The ‘dream-like collection’ of a single connoisseur has defied sale forecasts by Sotheby’s, comfortably exceeding them at auctions in New York and London this week. “A triumph,” was the verdict of Stephen Mould, head of wine for Sotheby’s Europe, on the New Bond Street outfit’s big event in the capital. More of the wines will be sold shortly in Hong Kong.
The London sale trumped that of New York, raising £1,663,588 to take the total for the two to £3.1m. This is good news for investors, even if buyers are having to delve deeper into their pockets. Trends are all-important, and after a tremendous climax to the auction season at the end of last year, the positive start to 2017 sales is an encouraging pointer.
A magnum from 1947 of Cheval Blanc, a favourite Right Bank icon of Vin-X, was expected to sell for between £50-65,000 but went for £84,000. That was paid by one of a number of Asian buyers to have bid high to acquire rare claret. A Jeroboam of Latour 1961, for example, fetched £30,550, while five magnums of Haut-Brion from the same great vintage made £22,325. Four bottles of Lafleur 1961 were bought for £30,550 by a European buyer.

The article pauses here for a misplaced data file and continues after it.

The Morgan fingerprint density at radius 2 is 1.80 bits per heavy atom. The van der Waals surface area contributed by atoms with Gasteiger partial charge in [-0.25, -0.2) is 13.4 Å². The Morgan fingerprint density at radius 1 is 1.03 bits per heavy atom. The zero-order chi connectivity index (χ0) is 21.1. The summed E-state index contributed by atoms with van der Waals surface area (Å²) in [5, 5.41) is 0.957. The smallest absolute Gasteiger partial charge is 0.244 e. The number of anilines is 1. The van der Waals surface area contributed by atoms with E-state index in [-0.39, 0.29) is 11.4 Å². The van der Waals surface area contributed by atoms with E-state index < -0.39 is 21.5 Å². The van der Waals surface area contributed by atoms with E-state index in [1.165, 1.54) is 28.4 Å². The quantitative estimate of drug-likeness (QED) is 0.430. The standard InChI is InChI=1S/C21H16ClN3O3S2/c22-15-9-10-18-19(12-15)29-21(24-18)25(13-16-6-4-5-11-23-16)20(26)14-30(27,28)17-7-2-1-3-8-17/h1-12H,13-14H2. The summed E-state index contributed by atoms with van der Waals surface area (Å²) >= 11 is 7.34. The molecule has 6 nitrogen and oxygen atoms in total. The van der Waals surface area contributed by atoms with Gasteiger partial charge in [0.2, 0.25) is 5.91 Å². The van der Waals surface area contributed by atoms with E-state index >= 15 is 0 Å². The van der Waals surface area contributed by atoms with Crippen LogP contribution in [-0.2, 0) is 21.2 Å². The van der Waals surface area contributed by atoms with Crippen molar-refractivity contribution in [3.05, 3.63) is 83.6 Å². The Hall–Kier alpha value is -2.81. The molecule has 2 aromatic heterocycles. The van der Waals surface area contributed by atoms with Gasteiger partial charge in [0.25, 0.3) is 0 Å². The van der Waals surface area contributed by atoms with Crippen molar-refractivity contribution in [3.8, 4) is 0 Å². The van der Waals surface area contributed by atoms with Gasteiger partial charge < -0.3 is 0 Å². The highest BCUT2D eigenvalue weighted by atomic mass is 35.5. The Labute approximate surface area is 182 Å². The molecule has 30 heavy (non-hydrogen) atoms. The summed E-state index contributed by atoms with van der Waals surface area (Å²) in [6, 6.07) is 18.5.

Other French notables included a case of Henri Jayer Cros Parantoux 1995, which sold for £58,750 (nearly £5,000 a bottle). Other best-sellers were Jayer’s 1990 Echézeaux and some Domaine de la Romanée-Conti from 1996, 1999, 2001 and 2006.
An exultant Mould revealed the London auction had comfortably exceeded the high estimate. “Intense bidding saw prices soar for rare Bordeaux and treasures from Burgundy, with bottles through to large formats all hitting the heights,” he said. “The Cheval Blanc 1947 stood out in a galaxy of Bordeaux stars. Further gems included Hermitage La Chapelle 1959 from Northern Rhône, and the luscious Loire wine Vouvray Le Haut Lieu 1947 from Huet. Across continents, buyers clamoured to secure wine from this incredible collection. The sale follows the excellent results in New York, and we now look forward to the final part of this trilogy in Hong Kong.”